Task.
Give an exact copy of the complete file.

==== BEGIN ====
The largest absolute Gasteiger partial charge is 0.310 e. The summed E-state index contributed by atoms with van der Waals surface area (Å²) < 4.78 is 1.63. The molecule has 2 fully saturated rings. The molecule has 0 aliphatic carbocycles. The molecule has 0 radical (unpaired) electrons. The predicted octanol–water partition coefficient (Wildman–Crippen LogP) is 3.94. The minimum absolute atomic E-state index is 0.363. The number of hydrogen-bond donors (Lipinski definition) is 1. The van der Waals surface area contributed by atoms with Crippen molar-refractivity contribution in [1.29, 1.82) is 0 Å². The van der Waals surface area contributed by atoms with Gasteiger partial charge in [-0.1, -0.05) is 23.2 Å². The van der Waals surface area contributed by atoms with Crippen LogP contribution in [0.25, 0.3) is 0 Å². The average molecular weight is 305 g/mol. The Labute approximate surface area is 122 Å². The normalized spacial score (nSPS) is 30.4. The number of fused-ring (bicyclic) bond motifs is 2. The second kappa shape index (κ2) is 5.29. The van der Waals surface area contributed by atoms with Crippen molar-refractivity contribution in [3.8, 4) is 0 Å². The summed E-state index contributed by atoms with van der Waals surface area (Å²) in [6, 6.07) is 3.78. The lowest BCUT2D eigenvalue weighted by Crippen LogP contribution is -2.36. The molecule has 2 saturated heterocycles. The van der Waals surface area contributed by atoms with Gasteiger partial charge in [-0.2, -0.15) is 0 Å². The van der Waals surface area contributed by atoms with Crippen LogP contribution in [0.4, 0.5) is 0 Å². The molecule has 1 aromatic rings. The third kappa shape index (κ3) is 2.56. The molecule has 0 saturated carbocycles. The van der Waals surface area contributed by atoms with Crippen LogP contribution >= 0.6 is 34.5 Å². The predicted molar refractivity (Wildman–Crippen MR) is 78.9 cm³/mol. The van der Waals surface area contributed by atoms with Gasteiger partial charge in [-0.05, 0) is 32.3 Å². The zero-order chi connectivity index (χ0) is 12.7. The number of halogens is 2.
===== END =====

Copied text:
The largest absolute Gasteiger partial charge is 0.310 e. The summed E-state index contributed by atoms with van der Waals surface area (Å²) < 4.78 is 1.63. The molecule has 2 fully saturated rings. The molecule has 0 aliphatic carbocycles. The molecule has 0 radical (unpaired) electrons. The predicted octanol–water partition coefficient (Wildman–Crippen LogP) is 3.94. The minimum absolute atomic E-state index is 0.363. The number of hydrogen-bond donors (Lipinski definition) is 1. The van der Waals surface area contributed by atoms with Crippen molar-refractivity contribution in [1.29, 1.82) is 0 Å². The van der Waals surface area contributed by atoms with Gasteiger partial charge in [-0.1, -0.05) is 23.2 Å². The van der Waals surface area contributed by atoms with Crippen LogP contribution in [0.25, 0.3) is 0 Å². The average molecular weight is 305 g/mol. The Labute approximate surface area is 122 Å². The normalized spacial score (nSPS) is 30.4. The number of fused-ring (bicyclic) bond motifs is 2. The second kappa shape index (κ2) is 5.29. The van der Waals surface area contributed by atoms with Crippen molar-refractivity contribution in [3.8, 4) is 0 Å². The summed E-state index contributed by atoms with van der Waals surface area (Å²) in [6, 6.07) is 3.78. The lowest BCUT2D eigenvalue weighted by Crippen LogP contribution is -2.36. The molecule has 2 saturated heterocycles. The van der Waals surface area contributed by atoms with Gasteiger partial charge in [-0.2, -0.15) is 0 Å². The van der Waals surface area contributed by atoms with Crippen LogP contribution in [0.4, 0.5) is 0 Å². The molecule has 1 aromatic rings. The third kappa shape index (κ3) is 2.56. The molecule has 0 saturated carbocycles. The van der Waals surface area contributed by atoms with Crippen LogP contribution >= 0.6 is 34.5 Å². The predicted molar refractivity (Wildman–Crippen MR) is 78.9 cm³/mol. The van der Waals surface area contributed by atoms with Gasteiger partial charge in [-0.05, 0) is 32.3 Å². The zero-order chi connectivity index (χ0) is 12.7. The number of halogens is 2.